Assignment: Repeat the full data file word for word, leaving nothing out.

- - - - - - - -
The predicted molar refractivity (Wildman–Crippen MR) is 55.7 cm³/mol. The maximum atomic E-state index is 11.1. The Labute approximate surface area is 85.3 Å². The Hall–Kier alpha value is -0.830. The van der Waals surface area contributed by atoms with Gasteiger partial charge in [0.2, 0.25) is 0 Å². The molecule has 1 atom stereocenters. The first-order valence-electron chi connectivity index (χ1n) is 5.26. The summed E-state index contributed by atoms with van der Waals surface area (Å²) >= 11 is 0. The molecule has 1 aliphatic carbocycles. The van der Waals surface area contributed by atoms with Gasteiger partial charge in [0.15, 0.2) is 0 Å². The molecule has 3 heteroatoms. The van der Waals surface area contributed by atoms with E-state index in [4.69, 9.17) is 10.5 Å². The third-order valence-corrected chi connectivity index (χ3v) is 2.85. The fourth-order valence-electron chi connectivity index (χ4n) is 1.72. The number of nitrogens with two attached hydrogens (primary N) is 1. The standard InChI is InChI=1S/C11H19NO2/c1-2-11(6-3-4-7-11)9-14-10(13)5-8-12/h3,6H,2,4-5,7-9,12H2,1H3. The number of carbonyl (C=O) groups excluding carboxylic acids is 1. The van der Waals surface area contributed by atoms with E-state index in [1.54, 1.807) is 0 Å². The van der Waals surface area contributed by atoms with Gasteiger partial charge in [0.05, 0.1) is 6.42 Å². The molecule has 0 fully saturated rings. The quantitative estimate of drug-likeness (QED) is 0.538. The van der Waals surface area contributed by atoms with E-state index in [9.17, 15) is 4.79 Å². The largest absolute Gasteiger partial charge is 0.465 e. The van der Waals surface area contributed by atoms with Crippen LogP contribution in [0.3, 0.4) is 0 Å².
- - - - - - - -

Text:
The predicted molar refractivity (Wildman–Crippen MR) is 55.7 cm³/mol. The maximum atomic E-state index is 11.1. The Labute approximate surface area is 85.3 Å². The Hall–Kier alpha value is -0.830. The van der Waals surface area contributed by atoms with Gasteiger partial charge in [0.2, 0.25) is 0 Å². The molecule has 1 atom stereocenters. The first-order valence-electron chi connectivity index (χ1n) is 5.26. The summed E-state index contributed by atoms with van der Waals surface area (Å²) >= 11 is 0. The molecule has 1 aliphatic carbocycles. The van der Waals surface area contributed by atoms with Gasteiger partial charge in [0.15, 0.2) is 0 Å². The molecule has 3 heteroatoms. The van der Waals surface area contributed by atoms with E-state index in [4.69, 9.17) is 10.5 Å². The third-order valence-corrected chi connectivity index (χ3v) is 2.85. The fourth-order valence-electron chi connectivity index (χ4n) is 1.72. The number of nitrogens with two attached hydrogens (primary N) is 1. The standard InChI is InChI=1S/C11H19NO2/c1-2-11(6-3-4-7-11)9-14-10(13)5-8-12/h3,6H,2,4-5,7-9,12H2,1H3. The number of carbonyl (C=O) groups excluding carboxylic acids is 1. The van der Waals surface area contributed by atoms with E-state index in [1.54, 1.807) is 0 Å². The van der Waals surface area contributed by atoms with Gasteiger partial charge in [0.05, 0.1) is 6.42 Å². The molecule has 0 fully saturated rings. The quantitative estimate of drug-likeness (QED) is 0.538. The van der Waals surface area contributed by atoms with E-state index in [9.17, 15) is 4.79 Å². The largest absolute Gasteiger partial charge is 0.465 e. The van der Waals surface area contributed by atoms with Crippen LogP contribution in [0.3, 0.4) is 0 Å².